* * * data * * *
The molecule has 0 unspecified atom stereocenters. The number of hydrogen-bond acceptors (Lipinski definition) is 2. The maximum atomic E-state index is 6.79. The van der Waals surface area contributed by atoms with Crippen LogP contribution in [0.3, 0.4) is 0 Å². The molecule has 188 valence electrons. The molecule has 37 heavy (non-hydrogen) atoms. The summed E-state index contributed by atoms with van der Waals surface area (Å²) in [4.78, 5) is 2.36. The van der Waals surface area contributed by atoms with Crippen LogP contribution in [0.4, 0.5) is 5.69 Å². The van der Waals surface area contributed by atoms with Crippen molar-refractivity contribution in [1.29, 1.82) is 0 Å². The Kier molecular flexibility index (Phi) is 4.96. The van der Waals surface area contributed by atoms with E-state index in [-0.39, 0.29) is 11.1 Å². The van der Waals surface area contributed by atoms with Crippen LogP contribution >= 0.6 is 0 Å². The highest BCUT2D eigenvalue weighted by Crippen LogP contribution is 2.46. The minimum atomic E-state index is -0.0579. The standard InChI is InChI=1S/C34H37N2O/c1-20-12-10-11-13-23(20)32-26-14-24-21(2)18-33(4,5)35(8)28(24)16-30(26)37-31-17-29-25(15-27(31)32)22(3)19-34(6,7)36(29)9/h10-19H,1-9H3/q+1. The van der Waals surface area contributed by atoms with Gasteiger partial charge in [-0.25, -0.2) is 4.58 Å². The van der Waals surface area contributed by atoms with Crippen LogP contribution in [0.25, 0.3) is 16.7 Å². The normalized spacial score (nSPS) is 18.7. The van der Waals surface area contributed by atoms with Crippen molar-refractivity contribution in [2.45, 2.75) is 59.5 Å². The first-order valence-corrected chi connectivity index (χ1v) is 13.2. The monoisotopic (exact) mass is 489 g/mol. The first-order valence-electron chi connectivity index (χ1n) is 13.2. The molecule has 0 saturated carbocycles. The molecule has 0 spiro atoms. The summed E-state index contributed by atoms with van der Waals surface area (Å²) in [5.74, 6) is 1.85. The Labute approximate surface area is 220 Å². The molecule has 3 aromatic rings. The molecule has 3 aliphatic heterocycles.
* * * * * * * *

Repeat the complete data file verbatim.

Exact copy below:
The molecule has 0 unspecified atom stereocenters. The number of hydrogen-bond acceptors (Lipinski definition) is 2. The maximum atomic E-state index is 6.79. The van der Waals surface area contributed by atoms with Crippen LogP contribution in [0.3, 0.4) is 0 Å². The molecule has 188 valence electrons. The molecule has 37 heavy (non-hydrogen) atoms. The summed E-state index contributed by atoms with van der Waals surface area (Å²) in [4.78, 5) is 2.36. The van der Waals surface area contributed by atoms with Crippen LogP contribution in [0.4, 0.5) is 5.69 Å². The van der Waals surface area contributed by atoms with Crippen molar-refractivity contribution in [1.29, 1.82) is 0 Å². The Kier molecular flexibility index (Phi) is 4.96. The van der Waals surface area contributed by atoms with E-state index in [-0.39, 0.29) is 11.1 Å². The van der Waals surface area contributed by atoms with Crippen LogP contribution >= 0.6 is 0 Å². The highest BCUT2D eigenvalue weighted by Crippen LogP contribution is 2.46. The minimum atomic E-state index is -0.0579. The standard InChI is InChI=1S/C34H37N2O/c1-20-12-10-11-13-23(20)32-26-14-24-21(2)18-33(4,5)35(8)28(24)16-30(26)37-31-17-29-25(15-27(31)32)22(3)19-34(6,7)36(29)9/h10-19H,1-9H3/q+1. The van der Waals surface area contributed by atoms with Gasteiger partial charge in [-0.25, -0.2) is 4.58 Å². The van der Waals surface area contributed by atoms with Crippen LogP contribution in [0.25, 0.3) is 16.7 Å². The normalized spacial score (nSPS) is 18.7. The van der Waals surface area contributed by atoms with Crippen molar-refractivity contribution in [2.45, 2.75) is 59.5 Å². The first-order valence-corrected chi connectivity index (χ1v) is 13.2. The monoisotopic (exact) mass is 489 g/mol. The first-order valence-electron chi connectivity index (χ1n) is 13.2. The molecule has 0 saturated carbocycles. The molecule has 0 spiro atoms. The summed E-state index contributed by atoms with van der Waals surface area (Å²) in [5.74, 6) is 1.85. The Labute approximate surface area is 220 Å². The molecule has 3 aromatic rings. The molecule has 3 aliphatic heterocycles.